Compared to the software industry, eCommerce shoppers spend less money per purchase. The seasonal nature of eCommerce means that sales increase during specific events during the year when customers get a discount.
Avoid looking at your exit rate in isolation without describing the conversion goals you set on specific web pages. Compare that to industry benchmarks, see how you’re faring and identify ways to improve.
Bounce rate measures visitors who leave the website after visiting a single page. A high bounce rate indicates that your website may not be providing the information or experience the visitors are looking for or that the content on your landing page is not relevant or compelling. On the contrary, a low bounce rate can indicate that visitors find what they’re looking for and engage with your website.
Exit rate, on the other hand, is the measure of visitors who leave the website after visiting two or more pages. A high exit rate can indicate that visitors are losing interest in your website or finding it difficult to navigate. In contrast, a low exit rate can mean that visitors find what they’re looking for and engage with your website.
How to Reduce your Website’s Bounce Rate
We’ve already seen that a bounce rate points to user experience issues. Just like an exit rate, don’t evaluate it in isolation. You may lack sufficient context on what to do to improve it.
Look at dwell time (the time visitors spend on a webpage) to see how long visitors stay on your website before they bounce.
If you have a high bounce rate and a low dwell time, here’s what you need to do to reduce your bounce rate and, consequently, increase dwell time:
Improve User Experience
Once visitors click on a link leading to your website, they expect it to load in 1-2 seconds.
If your website takes longer than that, you can’t count on them to stay around. Use the page speed insights tool to test load speed and work with a developer who will help you address issues related to your page speed.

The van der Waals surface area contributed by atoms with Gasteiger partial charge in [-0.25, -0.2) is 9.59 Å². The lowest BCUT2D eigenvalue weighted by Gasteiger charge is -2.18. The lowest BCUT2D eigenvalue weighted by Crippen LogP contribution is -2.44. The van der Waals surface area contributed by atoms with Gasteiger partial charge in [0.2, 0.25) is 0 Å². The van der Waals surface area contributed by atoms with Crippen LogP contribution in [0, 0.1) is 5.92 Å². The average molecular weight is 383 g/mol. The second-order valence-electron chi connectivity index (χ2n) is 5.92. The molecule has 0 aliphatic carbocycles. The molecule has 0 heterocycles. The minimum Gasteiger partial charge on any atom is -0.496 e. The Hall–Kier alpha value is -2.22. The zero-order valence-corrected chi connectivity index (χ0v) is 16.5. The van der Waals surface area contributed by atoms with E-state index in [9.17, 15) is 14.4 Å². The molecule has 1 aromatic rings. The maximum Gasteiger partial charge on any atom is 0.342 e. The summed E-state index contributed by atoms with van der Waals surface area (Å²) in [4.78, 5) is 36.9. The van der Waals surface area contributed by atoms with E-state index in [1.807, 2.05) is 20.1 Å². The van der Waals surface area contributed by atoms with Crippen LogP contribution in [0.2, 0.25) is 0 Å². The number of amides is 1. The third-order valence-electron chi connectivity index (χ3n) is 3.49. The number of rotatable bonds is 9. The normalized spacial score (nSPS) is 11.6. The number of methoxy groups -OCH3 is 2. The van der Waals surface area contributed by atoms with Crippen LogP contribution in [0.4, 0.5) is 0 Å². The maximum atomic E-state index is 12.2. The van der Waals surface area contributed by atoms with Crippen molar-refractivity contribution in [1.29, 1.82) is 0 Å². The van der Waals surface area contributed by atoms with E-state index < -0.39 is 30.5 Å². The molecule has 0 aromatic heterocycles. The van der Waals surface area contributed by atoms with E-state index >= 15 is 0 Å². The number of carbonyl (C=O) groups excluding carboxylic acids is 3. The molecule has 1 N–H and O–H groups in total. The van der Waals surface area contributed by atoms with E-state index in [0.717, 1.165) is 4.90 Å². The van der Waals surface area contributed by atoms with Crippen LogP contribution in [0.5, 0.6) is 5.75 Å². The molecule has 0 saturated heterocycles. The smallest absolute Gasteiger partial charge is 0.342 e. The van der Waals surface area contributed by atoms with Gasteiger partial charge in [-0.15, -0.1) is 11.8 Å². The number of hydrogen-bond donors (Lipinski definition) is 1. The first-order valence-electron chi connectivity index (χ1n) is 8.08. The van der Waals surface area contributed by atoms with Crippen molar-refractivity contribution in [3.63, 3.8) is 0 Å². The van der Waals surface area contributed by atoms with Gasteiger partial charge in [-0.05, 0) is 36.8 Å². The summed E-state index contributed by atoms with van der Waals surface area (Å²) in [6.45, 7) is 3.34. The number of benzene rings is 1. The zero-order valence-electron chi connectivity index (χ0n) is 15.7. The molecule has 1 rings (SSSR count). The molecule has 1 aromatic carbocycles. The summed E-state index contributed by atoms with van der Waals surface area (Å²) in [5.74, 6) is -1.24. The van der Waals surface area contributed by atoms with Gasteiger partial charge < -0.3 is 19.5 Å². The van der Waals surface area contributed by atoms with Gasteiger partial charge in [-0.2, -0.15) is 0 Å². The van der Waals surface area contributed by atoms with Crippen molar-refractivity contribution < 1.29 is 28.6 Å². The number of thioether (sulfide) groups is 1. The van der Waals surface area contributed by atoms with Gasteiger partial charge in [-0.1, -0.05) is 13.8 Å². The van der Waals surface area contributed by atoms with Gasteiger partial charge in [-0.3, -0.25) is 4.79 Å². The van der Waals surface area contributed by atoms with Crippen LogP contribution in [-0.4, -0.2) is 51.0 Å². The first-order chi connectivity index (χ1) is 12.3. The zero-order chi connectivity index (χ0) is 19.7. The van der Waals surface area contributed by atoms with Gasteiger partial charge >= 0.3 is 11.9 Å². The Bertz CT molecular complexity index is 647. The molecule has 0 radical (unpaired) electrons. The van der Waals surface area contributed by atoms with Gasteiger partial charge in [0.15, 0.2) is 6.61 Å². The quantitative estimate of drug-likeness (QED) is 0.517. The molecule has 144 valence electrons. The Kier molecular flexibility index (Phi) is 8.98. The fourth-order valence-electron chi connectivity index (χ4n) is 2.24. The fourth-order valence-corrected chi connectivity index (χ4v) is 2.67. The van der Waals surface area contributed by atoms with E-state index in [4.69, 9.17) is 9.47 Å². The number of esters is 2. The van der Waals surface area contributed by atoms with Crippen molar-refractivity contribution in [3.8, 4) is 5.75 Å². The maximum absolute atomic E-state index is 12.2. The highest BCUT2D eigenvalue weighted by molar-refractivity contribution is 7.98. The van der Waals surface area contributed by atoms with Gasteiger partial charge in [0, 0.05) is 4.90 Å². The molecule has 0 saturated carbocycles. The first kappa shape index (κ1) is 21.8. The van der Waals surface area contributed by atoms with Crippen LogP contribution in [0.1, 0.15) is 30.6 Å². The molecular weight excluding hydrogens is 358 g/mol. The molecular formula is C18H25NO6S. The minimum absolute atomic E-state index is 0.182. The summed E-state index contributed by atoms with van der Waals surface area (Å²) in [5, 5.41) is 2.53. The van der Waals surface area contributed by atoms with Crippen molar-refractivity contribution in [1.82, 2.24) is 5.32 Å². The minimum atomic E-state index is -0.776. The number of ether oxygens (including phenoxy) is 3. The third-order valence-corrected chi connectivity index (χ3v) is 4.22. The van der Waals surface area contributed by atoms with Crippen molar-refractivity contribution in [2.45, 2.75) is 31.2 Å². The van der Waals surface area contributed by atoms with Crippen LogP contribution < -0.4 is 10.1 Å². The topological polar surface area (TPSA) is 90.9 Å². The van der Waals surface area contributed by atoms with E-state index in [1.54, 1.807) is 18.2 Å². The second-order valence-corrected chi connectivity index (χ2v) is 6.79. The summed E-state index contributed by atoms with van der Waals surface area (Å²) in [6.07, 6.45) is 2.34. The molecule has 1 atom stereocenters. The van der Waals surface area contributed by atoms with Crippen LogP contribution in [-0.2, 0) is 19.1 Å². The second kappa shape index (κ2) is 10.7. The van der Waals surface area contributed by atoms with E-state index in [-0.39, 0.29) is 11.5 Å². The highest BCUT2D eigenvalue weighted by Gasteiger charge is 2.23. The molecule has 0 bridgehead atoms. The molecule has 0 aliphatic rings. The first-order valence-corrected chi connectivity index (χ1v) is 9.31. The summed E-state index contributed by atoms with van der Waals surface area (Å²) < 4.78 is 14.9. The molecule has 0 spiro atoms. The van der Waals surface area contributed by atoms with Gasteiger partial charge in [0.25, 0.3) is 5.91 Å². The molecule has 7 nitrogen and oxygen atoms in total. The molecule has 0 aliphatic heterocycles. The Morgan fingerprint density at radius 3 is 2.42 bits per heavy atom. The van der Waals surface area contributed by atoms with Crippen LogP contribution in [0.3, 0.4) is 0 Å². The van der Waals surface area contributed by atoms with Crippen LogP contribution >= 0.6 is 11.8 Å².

If your website loads fast enough and web visitors land on your homepage, the first thing they see is the layout of the elements on your page. Is your navigation easy to find? Do you have pop-ups that interrupt them every few seconds?
If so, get rid of the clutter. Remove unnecessary pop-ups and use design elements that resonate with your website visitors.
Alternatively, schedule pop-ups to show after the visitor spends some time interacting with your web page. Use quick links with relevant descriptions to help visitors move around your website to find what they need.
Improve Your Content
If your content isn’t what visitors want, they will leave. Optimize content to match your visitor’s intent. Ensure it answers their questions and provides relevant solutions to their problems.
If you target low-volume keywords to create bottom-of-the-funnel content, then you want to make sure that you address pain points, overcome objections, and optimize titles to help readers know that this is for them.
In addition, make sure that offers on each webpage match the buying stage of website visitors.
Instead of active pop-ups on your site asking web visitors to sign up for a demo on a piece of informational content, use internal links inside the content and a sidebar to help visitors dig deeper and consume content.
In addition, consider running A/B tests for different offers on your landing pages to see which resonates better with customers.
Refine Your Target Audience
To drive the right kind of traffic to your website, refine your ideal customer profile and update your messaging to make your copy resonate better.
Consider segmenting your audience and ensure your web copy caters to each segment. Then, get backlinks from relevant websites and disavow links that bring you irrelevant traffic.
Having a high bounce rate on your website can be detrimental to the success of your content marketing efforts. A high bounce rate means your web visitors are not engaged with your content and may even be turning away from it before they can dig deeper and find what they’re looking for.
Using the methods we’ve discussed above will reduce your website’s bounce rate, improve user experience, and ensure visitors spend more time on your website.
Conclusion about the Difference Between Bounce Rate vs. Exit Rate
Both bounce rate and exit rate show how your website is performing. ?
When looking at both metrics, you’ll want to see how they’re connected to key performance indicators ?, such as lead generation and conversion rates, instead of evaluating them in isolation.
If you want to track how users interact with your website, use Plerdy to track user experience and collect comprehensive data to help inform your strategy and improve your overall website performance. ⚡?